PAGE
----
“Saving for retirement can be difficult in the best of times, but even harder for many during the pandemic and challenging economy,” said
What Is the Saver’s Credit?
The Saver’s Credit is a non-refundable tax credit that may be applied up to the first
“On top of the tax-advantaged treatment of saving for retirement in a 401(k), 403(b) or IRA, the Saver’s Credit is an additional benefit that may reduce a worker’s federal taxes. Many eligible retirement savers could be confusing these two incentives, simply because the idea of a double tax benefit sounds too good to be true,” said Collinson.
Who Can Claim the Saver’s Credit?
The credit is available to workers ages 18 years or older who have contributed to a 401(k), 403(b) or similar employer-sponsored retirement plan, a traditional or Roth IRA, or an ABLE account in the past year and meet the Adjusted Gross Income (AGI) requirements:
- Single tax filers: maximum AGI of
$32,500in 2020 and $33,000in 2021 are eligible;
- Heads of households: maximum AGI of
$48,750in 2020 and $49,500in 2021; and,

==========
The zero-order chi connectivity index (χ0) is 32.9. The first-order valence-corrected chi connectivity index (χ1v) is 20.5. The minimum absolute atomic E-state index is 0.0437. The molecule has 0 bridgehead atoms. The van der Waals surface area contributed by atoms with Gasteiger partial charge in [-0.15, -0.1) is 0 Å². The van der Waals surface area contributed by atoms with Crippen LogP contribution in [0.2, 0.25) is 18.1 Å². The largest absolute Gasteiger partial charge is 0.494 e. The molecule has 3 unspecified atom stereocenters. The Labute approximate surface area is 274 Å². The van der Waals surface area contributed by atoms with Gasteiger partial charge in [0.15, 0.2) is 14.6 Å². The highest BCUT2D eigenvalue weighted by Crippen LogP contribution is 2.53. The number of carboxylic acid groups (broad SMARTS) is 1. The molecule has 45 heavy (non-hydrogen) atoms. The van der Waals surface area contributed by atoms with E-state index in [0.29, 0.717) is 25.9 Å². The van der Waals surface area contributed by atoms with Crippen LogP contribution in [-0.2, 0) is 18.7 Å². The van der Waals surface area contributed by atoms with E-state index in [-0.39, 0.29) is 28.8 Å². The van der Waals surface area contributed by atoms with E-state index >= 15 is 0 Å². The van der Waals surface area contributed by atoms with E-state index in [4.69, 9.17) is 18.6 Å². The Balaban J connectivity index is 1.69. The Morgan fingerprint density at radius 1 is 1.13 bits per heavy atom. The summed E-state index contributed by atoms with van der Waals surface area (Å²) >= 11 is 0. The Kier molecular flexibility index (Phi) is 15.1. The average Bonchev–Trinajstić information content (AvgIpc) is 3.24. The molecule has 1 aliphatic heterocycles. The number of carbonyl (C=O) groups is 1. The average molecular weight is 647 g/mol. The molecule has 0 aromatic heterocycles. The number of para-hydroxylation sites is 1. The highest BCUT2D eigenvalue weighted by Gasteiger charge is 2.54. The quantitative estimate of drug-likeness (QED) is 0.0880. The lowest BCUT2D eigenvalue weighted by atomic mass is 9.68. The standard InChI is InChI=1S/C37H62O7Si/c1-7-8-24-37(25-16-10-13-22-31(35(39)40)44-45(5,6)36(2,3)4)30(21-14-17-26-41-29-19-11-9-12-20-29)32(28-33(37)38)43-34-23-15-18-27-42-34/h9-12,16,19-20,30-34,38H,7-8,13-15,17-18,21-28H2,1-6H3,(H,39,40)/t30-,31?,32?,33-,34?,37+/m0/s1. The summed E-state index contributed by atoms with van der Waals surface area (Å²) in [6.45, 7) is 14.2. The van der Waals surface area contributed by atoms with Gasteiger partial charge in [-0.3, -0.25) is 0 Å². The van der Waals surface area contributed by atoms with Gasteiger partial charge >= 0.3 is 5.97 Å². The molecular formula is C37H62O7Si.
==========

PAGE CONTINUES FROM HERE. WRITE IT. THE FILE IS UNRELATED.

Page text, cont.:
- Married filing jointly: a maximum AGI of
$65,000in 2020 and $66,000in 2021.
Additionally, the filer cannot be a full-time student and cannot be claimed as a dependent on another person’s tax return. For more details about eligibility, refer to this fact sheet. The
Tips for Claiming the Saver’s Credit:
- If you are using an online tax preparation tool to prepare your tax return, including those offered through the
IRS Free Fileprogram, be sure to answer questions about the Saver’s Credit, also referred to as the Retirement Savings Contributions Credit, or Credit for Qualified Retirement Savings Contributions.
- If you are preparing your tax return manually, complete Form 8880, Credit for Qualified Retirement Savings Contributions, to determine your exact credit rate and amount. Then transfer the amount to the designated line on Schedule 3. Information from Schedule 3 then gets used on Forms 1040, 1040-SR, and Form 1040-NR.
- If you are using a professional tax preparer, be sure to ask about the Saver’s Credit.
- If you receive a refund, consider directly depositing it into an IRA to boost your retirement savings.
Another potentially overlooked opportunity is the
“Please help spread the word about the Saver’s Credit by telling family, friends, and colleagues. It may meaningfully impact an individual’s long-term savings, and even inspire non-savers to start saving for retirement,” said Collinson. Individuals who are eligible but did not save last year can still contribute to an IRA until
TCRS has created fact sheets, infographics, and newsletter articles – in English and Spanish – that are available and encouraged for public use at www.transamericacenter.org/saverscredit. More information can also be found at www.irs.gov.
About the 20th Annual
This online survey was conducted within the
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